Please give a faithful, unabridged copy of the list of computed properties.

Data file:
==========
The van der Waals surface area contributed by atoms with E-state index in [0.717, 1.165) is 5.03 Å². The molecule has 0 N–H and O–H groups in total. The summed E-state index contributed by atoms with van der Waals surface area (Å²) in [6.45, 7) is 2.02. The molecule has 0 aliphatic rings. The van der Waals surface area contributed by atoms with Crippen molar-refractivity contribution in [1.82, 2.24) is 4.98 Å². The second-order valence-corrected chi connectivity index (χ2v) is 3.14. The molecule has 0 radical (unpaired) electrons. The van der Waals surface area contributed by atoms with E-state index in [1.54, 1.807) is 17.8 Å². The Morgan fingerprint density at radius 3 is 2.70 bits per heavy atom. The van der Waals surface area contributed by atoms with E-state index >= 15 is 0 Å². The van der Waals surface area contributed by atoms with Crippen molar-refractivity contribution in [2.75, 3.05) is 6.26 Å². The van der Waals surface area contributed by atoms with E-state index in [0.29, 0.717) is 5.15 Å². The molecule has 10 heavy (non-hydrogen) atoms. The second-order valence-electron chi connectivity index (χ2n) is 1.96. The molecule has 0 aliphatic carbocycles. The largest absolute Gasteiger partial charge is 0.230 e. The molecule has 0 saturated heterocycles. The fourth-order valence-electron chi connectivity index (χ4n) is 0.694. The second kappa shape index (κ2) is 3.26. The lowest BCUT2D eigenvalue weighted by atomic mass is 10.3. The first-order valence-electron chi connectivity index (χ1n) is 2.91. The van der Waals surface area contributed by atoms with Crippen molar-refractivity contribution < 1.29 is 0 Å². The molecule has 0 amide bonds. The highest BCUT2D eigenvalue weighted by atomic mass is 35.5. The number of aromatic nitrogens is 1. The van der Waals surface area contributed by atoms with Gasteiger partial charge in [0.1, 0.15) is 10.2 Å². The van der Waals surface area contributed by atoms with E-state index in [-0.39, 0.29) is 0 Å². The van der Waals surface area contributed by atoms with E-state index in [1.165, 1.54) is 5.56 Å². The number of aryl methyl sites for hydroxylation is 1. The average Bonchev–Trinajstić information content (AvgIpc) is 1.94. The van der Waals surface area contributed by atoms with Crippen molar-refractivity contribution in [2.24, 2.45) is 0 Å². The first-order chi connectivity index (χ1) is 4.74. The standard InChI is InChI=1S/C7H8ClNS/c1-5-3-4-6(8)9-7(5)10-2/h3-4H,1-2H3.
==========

The van der Waals surface area contributed by atoms with E-state index in [0.717, 1.165) is 5.03 Å². The molecule has 0 N–H and O–H groups in total. The summed E-state index contributed by atoms with van der Waals surface area (Å²) in [6.45, 7) is 2.02. The molecule has 0 aliphatic rings. The van der Waals surface area contributed by atoms with Crippen molar-refractivity contribution in [1.82, 2.24) is 4.98 Å². The second-order valence-corrected chi connectivity index (χ2v) is 3.14. The molecule has 0 radical (unpaired) electrons. The van der Waals surface area contributed by atoms with E-state index in [1.54, 1.807) is 17.8 Å². The Morgan fingerprint density at radius 3 is 2.70 bits per heavy atom. The van der Waals surface area contributed by atoms with E-state index >= 15 is 0 Å². The van der Waals surface area contributed by atoms with Crippen molar-refractivity contribution in [2.75, 3.05) is 6.26 Å². The van der Waals surface area contributed by atoms with E-state index in [0.29, 0.717) is 5.15 Å². The molecule has 10 heavy (non-hydrogen) atoms. The second-order valence-electron chi connectivity index (χ2n) is 1.96. The molecule has 0 aliphatic carbocycles. The largest absolute Gasteiger partial charge is 0.230 e. The molecule has 0 saturated heterocycles. The fourth-order valence-electron chi connectivity index (χ4n) is 0.694. The second kappa shape index (κ2) is 3.26. The lowest BCUT2D eigenvalue weighted by atomic mass is 10.3. The first-order valence-electron chi connectivity index (χ1n) is 2.91. The van der Waals surface area contributed by atoms with Crippen molar-refractivity contribution < 1.29 is 0 Å². The molecule has 0 amide bonds. The highest BCUT2D eigenvalue weighted by atomic mass is 35.5. The number of aromatic nitrogens is 1. The van der Waals surface area contributed by atoms with Gasteiger partial charge in [0.1, 0.15) is 10.2 Å². The van der Waals surface area contributed by atoms with E-state index in [-0.39, 0.29) is 0 Å². The van der Waals surface area contributed by atoms with E-state index in [1.165, 1.54) is 5.56 Å². The number of aryl methyl sites for hydroxylation is 1. The average Bonchev–Trinajstić information content (AvgIpc) is 1.94. The van der Waals surface area contributed by atoms with Crippen molar-refractivity contribution in [2.24, 2.45) is 0 Å². The first-order chi connectivity index (χ1) is 4.74. The standard InChI is InChI=1S/C7H8ClNS/c1-5-3-4-6(8)9-7(5)10-2/h3-4H,1-2H3.